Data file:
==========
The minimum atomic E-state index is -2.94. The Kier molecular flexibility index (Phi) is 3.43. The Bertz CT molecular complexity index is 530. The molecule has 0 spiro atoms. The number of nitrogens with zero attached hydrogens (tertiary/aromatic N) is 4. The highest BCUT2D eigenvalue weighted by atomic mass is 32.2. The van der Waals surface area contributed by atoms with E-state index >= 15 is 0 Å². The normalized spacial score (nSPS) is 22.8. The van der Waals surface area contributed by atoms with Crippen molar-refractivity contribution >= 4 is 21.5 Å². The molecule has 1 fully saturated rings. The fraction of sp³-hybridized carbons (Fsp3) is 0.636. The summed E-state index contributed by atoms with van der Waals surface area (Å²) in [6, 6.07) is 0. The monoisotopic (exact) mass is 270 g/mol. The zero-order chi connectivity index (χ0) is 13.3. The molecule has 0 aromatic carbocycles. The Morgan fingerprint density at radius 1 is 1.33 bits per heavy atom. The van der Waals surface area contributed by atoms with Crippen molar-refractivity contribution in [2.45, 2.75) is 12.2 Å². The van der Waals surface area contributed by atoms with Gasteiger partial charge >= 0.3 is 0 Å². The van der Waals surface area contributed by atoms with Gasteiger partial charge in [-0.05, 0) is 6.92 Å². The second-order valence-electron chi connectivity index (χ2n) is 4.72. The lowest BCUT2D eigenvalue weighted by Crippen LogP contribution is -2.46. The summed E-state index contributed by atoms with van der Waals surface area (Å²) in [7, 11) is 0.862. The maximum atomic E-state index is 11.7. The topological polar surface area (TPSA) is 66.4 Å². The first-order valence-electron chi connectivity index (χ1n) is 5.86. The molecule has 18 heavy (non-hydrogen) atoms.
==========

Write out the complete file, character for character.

The minimum atomic E-state index is -2.94. The Kier molecular flexibility index (Phi) is 3.43. The Bertz CT molecular complexity index is 530. The molecule has 0 spiro atoms. The number of nitrogens with zero attached hydrogens (tertiary/aromatic N) is 4. The highest BCUT2D eigenvalue weighted by atomic mass is 32.2. The van der Waals surface area contributed by atoms with E-state index >= 15 is 0 Å². The normalized spacial score (nSPS) is 22.8. The van der Waals surface area contributed by atoms with Crippen molar-refractivity contribution >= 4 is 21.5 Å². The molecule has 1 fully saturated rings. The fraction of sp³-hybridized carbons (Fsp3) is 0.636. The summed E-state index contributed by atoms with van der Waals surface area (Å²) in [6, 6.07) is 0. The monoisotopic (exact) mass is 270 g/mol. The zero-order chi connectivity index (χ0) is 13.3. The molecule has 0 aromatic carbocycles. The Morgan fingerprint density at radius 1 is 1.33 bits per heavy atom. The van der Waals surface area contributed by atoms with Crippen molar-refractivity contribution in [2.45, 2.75) is 12.2 Å². The van der Waals surface area contributed by atoms with Gasteiger partial charge >= 0.3 is 0 Å². The van der Waals surface area contributed by atoms with Gasteiger partial charge in [-0.05, 0) is 6.92 Å². The second-order valence-electron chi connectivity index (χ2n) is 4.72. The lowest BCUT2D eigenvalue weighted by Crippen LogP contribution is -2.46. The summed E-state index contributed by atoms with van der Waals surface area (Å²) in [7, 11) is 0.862. The maximum atomic E-state index is 11.7. The topological polar surface area (TPSA) is 66.4 Å². The first-order valence-electron chi connectivity index (χ1n) is 5.86. The molecule has 18 heavy (non-hydrogen) atoms.